Howard v. First Horizon Home Loan Corporation et al, No. 3:2012cv05735 - Document 59 (N.D. Cal. 2013)

Court Description: ORDER GRANTING IN PART AND DENYING IN PART MOTION TO DISMISS; GRANTING MOTION TO STRIKE by Judge Jon S. Tigar granting in part and denying in part 48 Motion to Dismiss; granting 49 Motion to Strike. (wsn, COURT STAFF) (Filed on 6/18/2013)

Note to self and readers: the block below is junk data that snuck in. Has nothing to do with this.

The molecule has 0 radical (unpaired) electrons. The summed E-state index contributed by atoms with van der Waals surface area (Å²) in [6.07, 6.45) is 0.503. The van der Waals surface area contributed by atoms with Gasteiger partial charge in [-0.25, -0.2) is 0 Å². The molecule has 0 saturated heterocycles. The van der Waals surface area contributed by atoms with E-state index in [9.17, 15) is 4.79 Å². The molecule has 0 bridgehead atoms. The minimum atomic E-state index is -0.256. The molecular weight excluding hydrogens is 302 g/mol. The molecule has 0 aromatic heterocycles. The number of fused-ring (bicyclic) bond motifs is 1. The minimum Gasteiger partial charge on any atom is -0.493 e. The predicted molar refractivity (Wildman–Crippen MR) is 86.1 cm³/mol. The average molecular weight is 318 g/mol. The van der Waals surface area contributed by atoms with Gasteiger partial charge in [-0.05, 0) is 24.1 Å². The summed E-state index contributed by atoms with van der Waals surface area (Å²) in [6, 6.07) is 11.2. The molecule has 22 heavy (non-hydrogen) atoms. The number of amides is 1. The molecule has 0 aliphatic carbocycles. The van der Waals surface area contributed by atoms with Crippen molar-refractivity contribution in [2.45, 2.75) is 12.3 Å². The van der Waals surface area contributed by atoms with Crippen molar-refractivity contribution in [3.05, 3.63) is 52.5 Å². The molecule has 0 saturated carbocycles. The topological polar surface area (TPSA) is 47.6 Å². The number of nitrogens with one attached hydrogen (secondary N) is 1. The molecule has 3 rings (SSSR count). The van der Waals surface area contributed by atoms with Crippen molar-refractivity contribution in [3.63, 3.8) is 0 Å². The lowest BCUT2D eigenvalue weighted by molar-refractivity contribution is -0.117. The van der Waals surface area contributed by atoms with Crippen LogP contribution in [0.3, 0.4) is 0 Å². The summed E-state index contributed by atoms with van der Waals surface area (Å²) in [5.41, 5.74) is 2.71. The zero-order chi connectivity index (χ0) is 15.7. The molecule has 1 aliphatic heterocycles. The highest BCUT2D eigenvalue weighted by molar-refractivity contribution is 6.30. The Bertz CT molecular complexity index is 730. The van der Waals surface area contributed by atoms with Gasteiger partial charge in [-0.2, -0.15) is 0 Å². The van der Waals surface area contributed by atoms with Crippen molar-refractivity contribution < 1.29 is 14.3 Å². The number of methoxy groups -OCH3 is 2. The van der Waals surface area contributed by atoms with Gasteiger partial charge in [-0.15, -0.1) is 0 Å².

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Howard v. First Horizon Home Loan Corporation et al Doc. 59 1 2 3 4 UNITED STATES DISTRICT COURT 5 NORTHERN DISTRICT OF CALIFORNIA 6 PATRICK D. HOWARD, 7 Case No. 12-cv-05735-JST Plaintiff, 8 v. ORDER GRANTING IN PART AND DENYING IN PART MOTION TO DISMISS; GRANTING MOTION TO STRIKE 9 FIRST HORIZON HOME LOAN CORPORATION, et al., 10 United States District Court Northern District of California Re: ECF Nos. 48, 49 Defendants. 11 12 In this action for breach of contract and related claims, Defendant Metlife moves to 13 14 dismiss the claims asserted against it and to strike Plaintiff Howard’s request for attorney’s fees 15 from the operative complaint. For the reasons set forth below, the motion to dismiss is 16 GRANTED IN PART and DENIED IN PART and the motion to strike is GRANTED. I. 17 18 A. BACKGROUND Howard’s Claims This action arises out of the initiation of foreclosure proceedings on a residential property 19 20 located at 9235 Braquet Lane in Gilroy, California (“the property”). First Am. Compl. (“FAC”) ¶ 21 11, ECF No. 28. In 2005, Plaintiff Patrick D. Howard obtained a loan for $930,000 from Defendant First 22 23 Horizon (“the loan”), which is secured by the property via a deed of trust executed in favor of First 24 Horizon. Id. ¶ 12; see also Request for Judicial Notice (“RJN”), Ex. 1, ECF No. 50.1 Howard did not make any loan payments from October 2008 to October 2010. FAC ¶ 16. 25 26 27 28 1 The Court takes judicial notice of the instruments pertaining to the loan and foreclosure at issue because the complaint incorporates such instruments by reference and no party questions their authenticity. See Knievel v. ESPN, 393 F.3d 1068, 1076 (9th Cir. 2005). Dockets.Justia.com 1 Howard applied for a loan modification from First Horizon in November 2008. Id. ¶ 13. In 2 August 2009, a First Horizon agent told Howard that his requested loan modification had been 3 approved and that the terms of the deed of trust had changed such that Howard’s monthly 4 payments with respect to the loan would be reduced to $3,833.48. Id. ¶¶ 14, 15. Yet, in late 2009, 5 MetLife, the subservicer of the loan, recorded a notice of default and a notice of trustee’s sale with 6 respect to the property. Id. ¶¶ 18, 19. Howard paid the arrears of $73,633.53, and the notices of 7 default and of trustee’s sale were rescinded. Id. ¶¶ 20, 21. Howard received a notice from First Horizon in May 2011 projecting an escrow shortage 8 9 of $31,577.64. Id. ¶ 22. Howard made regular monthly payments to Metlife following this notice. Id. ¶ 25. Then, in May 2012, Howard received a notice from Defendant Nationstar, the new 11 United States District Court Northern District of California 10 servicer of the loan, stating that the loan had an escrow shortage of $27,048.38. Id. ¶ 27. The 12 following month, a Nationstar employee told Howard that the property was in foreclosure. Id. ¶ 13 29. Then, in October 2012, a second notice of default was recorded against the property. RJN, 14 Ex. 5, ECF No. 12. Howard brings the following five claims against Defendants First Horizon, the lender and 15 16 former trustee under the deed of trust; Metlife, the subservicer of the loan; Nationstar, the servicer 17 of the loan; and the Bank of New York, the successor trustee under the deed of trust: (1) breach of 18 contract; (2) misrepresentation; (3) breach of the implied covenant of good faith and fair dealing; 19 (4) unjust enrichment; (5) violations of California’s Unfair Competition Law; and (6) declaratory 20 relief. Each of these claims is premised on allegations that Defendants failed to track and apply 21 Howard’s loan payments in accordance with the deed of trust and to provide him with accurate 22 information regarding the loan. 23 B. Procedural History Metlife removed this action from the Superior Court of Santa Clara County on the basis of 24 25 diversity jurisdiction under 28 U.S.C. Section 1332. ECF No. 1. 26 C. The Court has jurisdiction over this action under 28 U.S.C. Section 1332. 27 28 Jurisdiction // 2 II. 1 2 A. MOTION TO DISMISS Legal Standard A pleading must contain a “short and plain statement of the claim showing that the pleader 3 is entitled to relief.” Fed. R. Civ. P. 8(a)(2). A motion to dismiss under Federal Rule of Civil 5 Procedure 12(b)(6) tests the legal sufficiency of the claims in the complaint. Navarro v. Block, 6 250 F.3d 729, 732 (9th Cir. 2001). “To survive a motion to dismiss, a complaint must contain 7 sufficient factual matter, accepted as true, to state a claim to relief that is plausible on its face. A 8 claim has facial plausibility when the plaintiff pleads factual content that allows the court to draw 9 the reasonable inference that the defendant is liable for the misconduct alleged.” Ashcroft v. 10 Iqbal, 556 U.S. 662, 678 (2009) (citation and internal quotation marks omitted). “Threadbare 11 United States District Court Northern District of California 4 recitals of the elements of a cause of action, supported by mere conclusory statements, do not 12 suffice.” Id. When dismissing a complaint, leave to amend must be granted unless it is clear that 13 the complaint’s deficiencies cannot be cured by amendment. Lucas v. Dep’t of Corrections, 66 14 F.3d 245, 248 (9th Cir. 1995). 15 B. Metlife moves under Rule 12(b)(6) to dismiss each of the claims that Howard has asserted 16 17 Discussion against it. The Court examines the legal sufficiency of each of these claims in turn. 18 1. Breach of Contract 19 Howard alleges that the deed of trust is a valid contract between himself and each of the 20 Defendants and that Defendants breached it when they failed to track and apply his loan payments. 21 FAC ¶¶ 32-42. Howard further alleges that each of the defendants were “agents for one another.” 22 Id. ¶ 5. 23 Metlife moves to dismiss this claim on the basis that Howard has failed to allege the 24 existence of any contract between Howard and Metlife. Metlife argues that, as a loan servicer, it is 25 not a party to the deed of trust and therefore does not owe any duties to Howard under the deed of 26 trust. 27 28 To state a claim for breach of contract, a plaintiff must plead sufficient factual matter to show “the existence of the contract, performance by or excuse for nonperformance by the plaintiff, 3 1 breach by the defendant, and damages.” First Comm’l Mortg. Co. v. Reece, 89 Cal. App. 4th 731, 2 745 (Cal. Ct. App. 2001). 3 Here, Howard fails to state a claim for breach of contract against Metlife based on the deed 4 of trust, because Metlife is not a party to that contract. Under California law, a mortgagor cannot 5 bring a claim for breach of contract against a servicer premised on the deed of trust because a loan 6 servicer is not a party to the deed of trust. See e.g., Conder v. Home Savings of America, 680 F. 7 Supp. 2d 1168, 1174 (C.D. Cal. 2010) (“The fact that [the servicer] entered into a contract with 8 [the lender] to service Plaintiff’s loan does not create contractual privity between [the servicer] 9 and Plaintiff”); Lomboy v. SCME Mortg. Bankers, No. 09-cv-1160 SC, 2009 WL 1457738, at *5 (N.D. Cal. May 26, 2009) (“[A] loan servicer . . . is not a party to the Deed of Trust itself”); see 11 United States District Court Northern District of California 10 also Hatch v. Collins, 225 Cal. App. 3d 1104, 1111 (Cal. Ct. App. 1990) (“The deed of trust 12 constitutes a contract between the trustor and the beneficiary, with the trustee acting as agent for 13 both and acting pursuant to the terms of the instrument and their instructions.”). Here, Howard 14 alleges that Metlife is a “subservicer” of the loan. FAC ¶¶ 4, 23. In light of the authorities 15 discussed above, this allegation is insufficient to establish that a contractual relationship exists 16 between Metlife and Howard. Accordingly, Howard fails to state a claim for breach of the deed of 17 trust against Metlife on the basis that Metlife was a servicer of the loan. 18 Similarly, Howard also fails to state a claim for breach of the deed of trust against Metlife 19 on the basis that Metlife was an agent of First Horizon, the lender and original trustee, because 20 under California law, “an agent cannot be held liable for breach of a duty which flows from a 21 contract to which he is not a party.” Filippo Indus., Inc. v. Sun Ins. Co. of New York, 74 Cal. 22 App. 4th 1429, 1442 (Cal. Ct. App. 1999). Here, Metlife is not a party to the deed of trust; 23 accordingly, Metlife cannot be held liable for any breaches of the deed of trust. 24 For these reasons, this claim is DISMISSED WITH LEAVE TO AMEND as to Metlife. 25 2. 26 Howard alleges that Defendants breached the implied covenant of good faith and fair 27 dealing by failing to track and apply his loan payments and by failing to provide him with accurate 28 information pertaining to the loan. FAC ¶¶ 55-60. Breach of the Implied Covenant of Good Faith and Fair Dealing 4 1 Metlife moves to dismiss this claim on the grounds that Howard cannot state a claim for 2 breach of the implied covenant because it owed no special duty to Howard and because the 3 implied covenant exists only in the insurance context. 4 The covenant of good faith and fair dealing is implied by law in every contract; its purpose is to prevent a contracting party from unfairly frustrating another party’s right to receive the 6 benefits of the contract. See Guz v. Bechtel Nat. Inc., 24 Cal. 4th 317, 349 (Cal. 2000). “The 7 prerequisite for any action for breach of the implied covenant of good faith and fair dealing is the 8 existence of a contractual relationship between the parties.” Smith v. City & Cnty. of San 9 Francisco, 225 Cal. App. 3d 38, 49 (Cal. Ct. App. 1990). “To establish a breach of an implied 10 covenant of good faith and fair dealing, a plaintiff must establish the existence of a contractual 11 United States District Court Northern District of California 5 obligation, along with conduct that frustrates the other party’s rights to benefit from the contract.” 12 Fortaleza v. PNC Fin. Servs. Group, Inc., 642 F. Supp. 2d 1012, 1021-22 (N.D. Cal. 2009) 13 (citations omitted). 14 Here, Howard has failed to allege the existence of a contractual relationship between 15 Howard and Metlife. As discussed above, such a relationship does not exists on the basis that 16 Metlife acted as a loan servicer or as an agent for First National in connection with the deed of 17 trust. Accordingly, Howard fails to state a claim for breach of the implied covenant of good faith 18 and fair dealing. See Smith, 225 Cal. App. 3d at 49 (“Without a contractual relationship, [a 19 plaintiff] cannot state a cause of action for breach of the implied covenant.”). This claim is 20 DISMISSED WITH LEAVE TO AMEND. 21 3. Misrepresentation 22 Howard alleges that Metlife made misrepresentations with respect to the loan because it 23 provided to Northstar “inaccurate, incomplete or otherwise incorrect information” about the status 24 of Howard’s loan modification, loan payments, and property taxes. FAC ¶ 46. 25 26 27 28 Metlife moves to dismiss this claim on the ground that the FAC contains no allegations showing that Metlife made misrepresentations to Howard. To state a claim for fraud, also known as intentional misrepresentation, a plaintiff must plead “(a) misrepresentation; (b) knowledge of falsity (or scienter); (c) intent to defraud, i.e., to 5 1 induce reliance; (d) justifiable reliance; and (e) resulting damage.” In re Napster, Inc. Copyright 2 Litig., 479 F.3d 1078, 1096 (9th Cir. 2007) (citations and internal quotation marks omitted). A 3 plaintiff asserting a claim for misrepresentation must comply with the heightened pleading 4 standards of Federal Rule of Civil Procedure 9(b), which requires “an account of the time, place, 5 and specific content of the false representations as well as the identities of the parties to the 6 misrepresentations.” See Schwartz v. KPMG LLP, 476 F.3d 756, 764-65 (9th Cir. 2007). 7 Here, Howard fails to state a claim for misrepresentation because the complaint is devoid 8 of allegations showing that Metlife made any false statements to Howard and because Howard has 9 failed to satisfy the pleading standards of Rule 9(b). Accordingly, Howard’s misrepresentation 10 claim against Metlife is DISMISSED WITH LEAVE TO AMEND. United States District Court Northern District of California 11 4. Unjust Enrichment 12 Howard alleges that Defendants were unjustly enriched when they received Howard’s 13 monthly loan payments but failed to apply such payments in accordance with the deed of trust. 14 FAC ¶¶ 62-69. Metlife moves to dismiss this claim, arguing that a cause of action for unjust 15 enrichment does not exist. 16 Under California law, a plaintiff cannot bring a stand-alone claim for unjust enrichment. 17 "Unjust enrichment is not a cause of action, just a restitution claim." Hill v. Roll Int'l Corp., 195 18 Cal. App. 4th 1295, 1307, (2011). 19 Accordingly, this claim is DISMISSED as to Metlife. The Court grants Howard LEAVE 20 TO AMEND his complaint to include a request for restitution with respect to Metlife if such a 21 request is supported by at least one cause of action. 22 5. Unfair Competition Law (“UCL”) 23 Howard alleges that Defendants violated California’s Unfair Competition Law by failing to 24 accurately apply his loan payments, track his loan payments and property taxes, finalize his loan 25 modification, and by committing “other acts” in violation of California Civil Code Section 2923.5. 26 FAC ¶¶ 70-77. Howard further alleges that these acts were deceptive because they led Howard to 27 believe that he had been approved for a loan modification when, in fact, he had not. Id. ¶ 75. 28 California’s Unfair Competition Law (“UCL”) prohibits “any unlawful, unfair or 6 1 fraudulent business act or practice and unfair, deceptive, untrue or misleading advertising.” Cal. 2 Bus. & Prof. Code § 17200. “An act can be alleged to violate any or all of the three prongs of the 3 UCL—unlawful, unfair, or fraudulent.” Berryman v. Merit Prop. Mgmt., Inc., 62 Cal. Rptr. 3d 4 177, 185 (Cal. Ct. App. 2007). 5 Metlife moves to dismiss Howard’s UCL claim on the basis that Howard has failed to 6 allege facts to state a claim under any of the three prongs of the UCL. The Court now addresses 7 each of these prongs in turn. 8 9 a. Unlawful Prong An act is unlawful under the UCL if it violates another law. “[V]irtually any state, federal or local law can serve as the predicate for an action under section 17200.” Davis v. HSBC Bank 11 United States District Court Northern District of California 10 Nev., N.A., 691 F.3d 1152, 1168 (9th Cir. 2012) (citation omitted). 12 Here, Howard fails to state a claim under the unlawful prong of the UCL for two reasons. 13 First, to the extent his claim is premised on Metlife’s alleged failure to accurately apply and track 14 Howard’s loan payments and to finalize his loan modification, Howard fails to allege the predicate 15 law that was violated by these alleged acts. Second, to the extent that his claim is premised on the 16 “other acts” that Metlife allegedly committed in violation of California Civil Code Section 2923.5, 17 Howard fails to specify the nature of such acts. Accordingly, this claim is DISMISSED WITH 18 LEAVE TO AMEND. 19 20 b. Unfair Prong “An act or practice is unfair if the consumer injury is substantial, is not outweighed by any 21 countervailing benefit to consumers or to competition, and is not an injury the consumers 22 themselves could reasonably have avoided.” Daugherty v. Am. Honda Motor Co., 51 Cal. Rptr. 23 3d 118, 129 (Cal. Ct. App. 2006). “[T]he determination of whether a particular business practice 24 is unfair necessarily involves an examination of its impact on its alleged victim, balanced against 25 the reasons, justifications and motives of the alleged wrongdoing.” Berryman v. Merit Prop. 26 Mgmt ., Inc., 62 Cal. Rptr. 3d 177, 187 (Cal. Ct. App. 2007). 27 28 The Court concludes that Howard’s allegations state a claim under the unfair prong of the UCL. Howard alleges that, despite his efforts to obtain information about the loan from 7 1 Defendants and to stay current on his loan payments in accordance with Defendants’ 2 representations about the amounts he owed, each of the Defendants, including Metlife, failed to 3 apply his loan payments, provide him with accurate information about his loan account, and 4 finalize his loan modification, which resulted in the initiation of foreclosure proceedings on the 5 property. FAC ¶ ¶ 37, 38, 40, 46, 74, 79. These allegations are sufficient to raise the reasonable 6 inference that Metlife’s alleged acts are unfair within the meaning of the UCL. Accordingly, 7 Metlife’s motion to dismiss this claim is DENIED. c. 8 9 Fraudulent Prong A plaintiff may bring a claim under the fraudulent prong of the UCL if the defendant’s conduct is “likely to deceive.” Newsom v. Countrywide Home Loans, Inc., 714 F. Supp. 2d 1000, 11 United States District Court Northern District of California 10 1012 (N.D. Cal. 2010) (citing Morgan v. AT & T Wireless Servs., Inc., 99 Cal. Rptr. 3d 768, 785 12 (Cal. Ct. App. 2009)). To state a claim for fraud under the UCL, a plaintiff must allege the 13 existence of (1) a duty to disclose, and (2) reliance. Id. (citations omitted). Additionally, a claim 14 for fraudulent conduct under the UCL must meet the heightened pleading requirements of Rule 15 9(b). See Kearns v. Ford Motor Co., 567 F.3d 1120, 1125 (9th Cir. 2009). A plaintiff satisfies his 16 pleading burden under Rule 9(b) by alleging the “who, what, where, when, and how” of the 17 charged misconduct. Cooper v. Pickett, 137 F.3d 616, 627 (9th Cir. 1997) 18 Here, Howard has failed to state a claim against Metlife under the fraudulent prong of the 19 UCL. This claim is premised on allegations that Defendants led Howard to believe that he had 20 been approved for a loan modification when he had not been so approved. FAC ¶ 75. The 21 complaint is devoid of any allegations showing that Metlife made any statements to Howard about 22 a loan modification or that Metlife had a duty to disclose to Howard information pertaining to a 23 loan modification. Howard also fails to satisfy the pleading requirements of Rule 9(b). 24 Accordingly, this claim is DISMISSED WITH LEAVE TO AMEND as to Metlife. 25 6. Declaratory Relief 26 Howard alleges that an actual controversy exists between himself and each of the 27 Defendants with respect to their rights and obligations under the loan and deed of trust; he 28 therefore seeks a “judicial determination” of such rights. FAC ¶¶ 78-84. 8 Metlife moves to dismiss this claim, arguing that no actual controversy exists between it 1 2 and Howard because no contractual relationship exists between them. Under California law, declaratory relief is a remedy and not a cause of action. Rosenfeld 3 4 v. JPMorgan Chase Bank, N.A., 732 F. Supp. 2d 952, 975 (N.D. Cal. 2010) (noting that 5 “declaratory and injunctive relief are not causes of action; rather, they are remedies”) (citing 6 McDowell v. Watson, 59 Cal.App.4th 1155, 1159 (Cal. Ct. App. 1997)). Here, each of the claims 7 that Howard has asserted against Metlife has been dismissed; accordingly, his request for 8 declaratory relief as a remedy also must be DISMISSED as to Metlife. The Court grants Howard 9 LEAVE TO AMEND his complaint to include a request for declaratory judgment with respect to 10 Metlife if such a request is supported by at least one cause of action. III. United States District Court Northern District of California 11 12 A. MOTION TO STRIKE Legal Standard A district court may strike from a pleading “any redundant, immaterial, impertinent or 13 14 scandalous matter.” Fed. R. Civ. P. 12(f). 15 B. 16 17 Discussion Metlife moves to strike Howard’s request for attorney’s fees on the basis that Howard has not alleged any factual or legal basis for his request. ECF No. 49. 18 In his opposition, Howard argues that his request for attorney’s fees is appropriate because 19 the deed of trust contains a provision, which he does not identify, that allows parties to the deed of 20 trust to seek attorney’s fees. Opp’n at 3, ECF No. 55. 21 As Howard does not identify any provision in the deed of trust that would allow him to 22 recover attorney’s fees, Metlife’s motion to strike Howard’s request for attorney’s fees is 23 GRANTED WITH LEAVE TO AMEND. Howard may seek attorney’s fees in any amended 24 complaint as long as he specifies the provision in the deed of trust that would permit the request. 25 26 IV. CONCLUSION Metlife’s motion to dismiss each of the claims that Howard has asserted against it is 27 GRANTED IN PART AND DENIED IN PART. Howard’s claims against Metlife for breach of 28 contract, breach of the implied covenant of good faith and fair dealing, misrepresentation, unjust 9 1 enrichment, unlawful and fraudulent business practices under the UCL, and declaratory relief are 2 DISMISSED WITH LEAVE TO AMEND. Metlife’s motion to dismiss Howard’s claim against 3 Metlife under the unfair prong of the UCL is DENIED. 4 5 6 7 8 9 10 United States District Court Northern District of California 11 Metlife’s motion to strike Howard’s request for attorney’s fees is GRANTED WITH LEAVE TO AMEND. Howard may file an amended complaint that cures the deficiencies identified in this Order within twenty-one days of the date this Order is filed. IT IS SO ORDERED. Dated: June 18, 2013 ______________________________________ JON S. TIGAR United States District Judge 12 13 14 15 16 17 18 19 20 21 22 23 24 25 26 27 28 10